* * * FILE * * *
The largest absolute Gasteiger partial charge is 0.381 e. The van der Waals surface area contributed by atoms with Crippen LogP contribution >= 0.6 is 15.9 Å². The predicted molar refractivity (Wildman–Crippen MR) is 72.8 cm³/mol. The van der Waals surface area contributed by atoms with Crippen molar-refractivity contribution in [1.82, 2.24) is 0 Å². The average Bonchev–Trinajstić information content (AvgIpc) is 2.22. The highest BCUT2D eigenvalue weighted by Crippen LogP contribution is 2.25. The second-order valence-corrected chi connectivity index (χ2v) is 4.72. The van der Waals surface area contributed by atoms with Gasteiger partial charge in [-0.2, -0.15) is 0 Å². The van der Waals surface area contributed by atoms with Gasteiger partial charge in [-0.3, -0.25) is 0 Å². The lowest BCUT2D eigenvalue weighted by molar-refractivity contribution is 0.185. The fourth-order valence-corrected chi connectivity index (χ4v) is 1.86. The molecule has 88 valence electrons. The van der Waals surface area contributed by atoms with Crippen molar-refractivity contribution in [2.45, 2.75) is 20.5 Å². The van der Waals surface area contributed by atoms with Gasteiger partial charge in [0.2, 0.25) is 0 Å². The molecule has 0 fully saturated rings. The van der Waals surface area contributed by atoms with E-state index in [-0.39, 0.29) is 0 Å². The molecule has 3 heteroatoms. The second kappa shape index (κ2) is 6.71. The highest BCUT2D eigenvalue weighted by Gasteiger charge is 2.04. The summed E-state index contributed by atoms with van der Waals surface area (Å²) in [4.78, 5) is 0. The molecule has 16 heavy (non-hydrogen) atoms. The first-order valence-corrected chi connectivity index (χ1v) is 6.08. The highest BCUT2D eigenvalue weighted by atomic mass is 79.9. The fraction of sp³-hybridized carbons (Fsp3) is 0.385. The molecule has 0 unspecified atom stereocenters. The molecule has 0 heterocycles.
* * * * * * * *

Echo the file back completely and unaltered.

The largest absolute Gasteiger partial charge is 0.381 e. The van der Waals surface area contributed by atoms with Crippen LogP contribution >= 0.6 is 15.9 Å². The predicted molar refractivity (Wildman–Crippen MR) is 72.8 cm³/mol. The van der Waals surface area contributed by atoms with Crippen molar-refractivity contribution in [1.82, 2.24) is 0 Å². The average Bonchev–Trinajstić information content (AvgIpc) is 2.22. The highest BCUT2D eigenvalue weighted by Crippen LogP contribution is 2.25. The second-order valence-corrected chi connectivity index (χ2v) is 4.72. The van der Waals surface area contributed by atoms with Gasteiger partial charge in [-0.2, -0.15) is 0 Å². The van der Waals surface area contributed by atoms with Gasteiger partial charge in [-0.3, -0.25) is 0 Å². The lowest BCUT2D eigenvalue weighted by molar-refractivity contribution is 0.185. The fourth-order valence-corrected chi connectivity index (χ4v) is 1.86. The molecule has 88 valence electrons. The van der Waals surface area contributed by atoms with Crippen molar-refractivity contribution in [2.45, 2.75) is 20.5 Å². The van der Waals surface area contributed by atoms with Gasteiger partial charge in [0.2, 0.25) is 0 Å². The molecule has 0 fully saturated rings. The van der Waals surface area contributed by atoms with E-state index in [-0.39, 0.29) is 0 Å². The molecule has 3 heteroatoms. The second kappa shape index (κ2) is 6.71. The highest BCUT2D eigenvalue weighted by Gasteiger charge is 2.04. The summed E-state index contributed by atoms with van der Waals surface area (Å²) in [4.78, 5) is 0. The molecule has 16 heavy (non-hydrogen) atoms. The first-order valence-corrected chi connectivity index (χ1v) is 6.08. The highest BCUT2D eigenvalue weighted by atomic mass is 79.9. The fraction of sp³-hybridized carbons (Fsp3) is 0.385. The molecule has 0 unspecified atom stereocenters. The molecule has 0 heterocycles.